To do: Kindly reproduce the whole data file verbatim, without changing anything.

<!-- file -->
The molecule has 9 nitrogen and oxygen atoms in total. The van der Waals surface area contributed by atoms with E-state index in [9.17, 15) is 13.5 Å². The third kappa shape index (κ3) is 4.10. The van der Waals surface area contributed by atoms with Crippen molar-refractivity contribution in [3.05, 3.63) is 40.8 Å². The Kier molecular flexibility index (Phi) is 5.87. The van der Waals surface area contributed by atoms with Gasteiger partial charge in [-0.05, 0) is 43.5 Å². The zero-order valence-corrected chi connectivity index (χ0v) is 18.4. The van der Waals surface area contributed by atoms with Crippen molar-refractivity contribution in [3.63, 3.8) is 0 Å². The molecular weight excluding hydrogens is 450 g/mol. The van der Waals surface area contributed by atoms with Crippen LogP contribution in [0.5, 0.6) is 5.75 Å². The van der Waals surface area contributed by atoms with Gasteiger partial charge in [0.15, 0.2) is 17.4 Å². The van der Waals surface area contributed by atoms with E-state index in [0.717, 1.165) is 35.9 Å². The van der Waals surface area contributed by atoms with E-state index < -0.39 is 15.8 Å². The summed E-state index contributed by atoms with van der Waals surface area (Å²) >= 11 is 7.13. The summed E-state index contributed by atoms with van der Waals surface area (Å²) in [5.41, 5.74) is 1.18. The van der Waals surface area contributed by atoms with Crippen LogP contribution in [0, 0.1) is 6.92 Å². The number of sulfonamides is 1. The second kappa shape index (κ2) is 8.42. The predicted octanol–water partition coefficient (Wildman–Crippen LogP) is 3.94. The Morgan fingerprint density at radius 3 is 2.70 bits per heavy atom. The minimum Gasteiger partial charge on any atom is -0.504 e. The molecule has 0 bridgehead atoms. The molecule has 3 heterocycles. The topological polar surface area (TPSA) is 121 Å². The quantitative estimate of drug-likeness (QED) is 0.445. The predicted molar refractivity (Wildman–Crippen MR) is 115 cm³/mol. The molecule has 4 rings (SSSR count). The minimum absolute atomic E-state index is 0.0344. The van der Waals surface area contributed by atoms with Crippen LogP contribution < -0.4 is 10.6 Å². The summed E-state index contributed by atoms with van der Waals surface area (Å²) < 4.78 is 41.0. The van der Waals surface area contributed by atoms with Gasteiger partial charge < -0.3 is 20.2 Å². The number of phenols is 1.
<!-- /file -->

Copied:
The molecule has 9 nitrogen and oxygen atoms in total. The van der Waals surface area contributed by atoms with E-state index in [9.17, 15) is 13.5 Å². The third kappa shape index (κ3) is 4.10. The van der Waals surface area contributed by atoms with Crippen molar-refractivity contribution in [3.05, 3.63) is 40.8 Å². The Kier molecular flexibility index (Phi) is 5.87. The van der Waals surface area contributed by atoms with Gasteiger partial charge in [-0.05, 0) is 43.5 Å². The zero-order valence-corrected chi connectivity index (χ0v) is 18.4. The van der Waals surface area contributed by atoms with Crippen molar-refractivity contribution in [3.63, 3.8) is 0 Å². The molecular weight excluding hydrogens is 450 g/mol. The van der Waals surface area contributed by atoms with Crippen LogP contribution in [0.5, 0.6) is 5.75 Å². The van der Waals surface area contributed by atoms with Gasteiger partial charge in [0.15, 0.2) is 17.4 Å². The van der Waals surface area contributed by atoms with E-state index in [0.717, 1.165) is 35.9 Å². The van der Waals surface area contributed by atoms with E-state index < -0.39 is 15.8 Å². The summed E-state index contributed by atoms with van der Waals surface area (Å²) >= 11 is 7.13. The summed E-state index contributed by atoms with van der Waals surface area (Å²) in [5.41, 5.74) is 1.18. The van der Waals surface area contributed by atoms with Crippen LogP contribution in [0, 0.1) is 6.92 Å². The number of sulfonamides is 1. The second kappa shape index (κ2) is 8.42. The predicted octanol–water partition coefficient (Wildman–Crippen LogP) is 3.94. The Morgan fingerprint density at radius 3 is 2.70 bits per heavy atom. The minimum Gasteiger partial charge on any atom is -0.504 e. The molecule has 0 bridgehead atoms. The molecule has 3 heterocycles. The topological polar surface area (TPSA) is 121 Å². The quantitative estimate of drug-likeness (QED) is 0.445. The predicted molar refractivity (Wildman–Crippen MR) is 115 cm³/mol. The molecule has 4 rings (SSSR count). The minimum absolute atomic E-state index is 0.0344. The van der Waals surface area contributed by atoms with Crippen LogP contribution < -0.4 is 10.6 Å². The summed E-state index contributed by atoms with van der Waals surface area (Å²) < 4.78 is 41.0. The van der Waals surface area contributed by atoms with Gasteiger partial charge < -0.3 is 20.2 Å². The number of phenols is 1.